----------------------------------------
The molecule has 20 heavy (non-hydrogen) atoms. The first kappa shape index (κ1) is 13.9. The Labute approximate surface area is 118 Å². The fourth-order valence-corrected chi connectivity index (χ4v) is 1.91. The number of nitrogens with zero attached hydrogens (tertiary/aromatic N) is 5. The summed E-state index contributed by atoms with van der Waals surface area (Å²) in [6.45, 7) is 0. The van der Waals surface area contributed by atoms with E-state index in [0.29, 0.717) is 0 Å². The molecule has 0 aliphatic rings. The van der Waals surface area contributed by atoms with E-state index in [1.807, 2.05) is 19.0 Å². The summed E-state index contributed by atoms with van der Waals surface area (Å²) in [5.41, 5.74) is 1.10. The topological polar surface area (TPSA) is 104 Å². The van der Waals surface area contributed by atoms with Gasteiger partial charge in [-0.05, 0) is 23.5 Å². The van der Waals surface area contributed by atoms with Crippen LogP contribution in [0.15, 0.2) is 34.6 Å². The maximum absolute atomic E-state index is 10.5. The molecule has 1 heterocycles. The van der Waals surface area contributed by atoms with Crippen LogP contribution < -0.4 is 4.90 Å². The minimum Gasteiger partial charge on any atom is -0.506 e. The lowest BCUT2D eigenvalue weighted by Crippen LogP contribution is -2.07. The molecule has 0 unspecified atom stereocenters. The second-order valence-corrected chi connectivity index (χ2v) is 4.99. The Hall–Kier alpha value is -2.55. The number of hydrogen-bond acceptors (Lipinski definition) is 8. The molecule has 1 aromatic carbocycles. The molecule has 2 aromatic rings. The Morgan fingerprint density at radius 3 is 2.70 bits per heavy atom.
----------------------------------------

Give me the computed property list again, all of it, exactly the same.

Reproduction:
The molecule has 20 heavy (non-hydrogen) atoms. The first kappa shape index (κ1) is 13.9. The Labute approximate surface area is 118 Å². The fourth-order valence-corrected chi connectivity index (χ4v) is 1.91. The number of nitrogens with zero attached hydrogens (tertiary/aromatic N) is 5. The summed E-state index contributed by atoms with van der Waals surface area (Å²) in [6.45, 7) is 0. The van der Waals surface area contributed by atoms with E-state index in [0.29, 0.717) is 0 Å². The molecule has 0 aliphatic rings. The van der Waals surface area contributed by atoms with E-state index in [1.807, 2.05) is 19.0 Å². The summed E-state index contributed by atoms with van der Waals surface area (Å²) in [5.41, 5.74) is 1.10. The topological polar surface area (TPSA) is 104 Å². The van der Waals surface area contributed by atoms with Gasteiger partial charge in [-0.05, 0) is 23.5 Å². The van der Waals surface area contributed by atoms with Crippen LogP contribution in [0.15, 0.2) is 34.6 Å². The maximum absolute atomic E-state index is 10.5. The molecule has 1 heterocycles. The van der Waals surface area contributed by atoms with Crippen LogP contribution < -0.4 is 4.90 Å². The minimum Gasteiger partial charge on any atom is -0.506 e. The lowest BCUT2D eigenvalue weighted by Crippen LogP contribution is -2.07. The molecule has 0 unspecified atom stereocenters. The second-order valence-corrected chi connectivity index (χ2v) is 4.99. The Hall–Kier alpha value is -2.55. The number of hydrogen-bond acceptors (Lipinski definition) is 8. The molecule has 1 aromatic carbocycles. The molecule has 2 aromatic rings. The Morgan fingerprint density at radius 3 is 2.70 bits per heavy atom.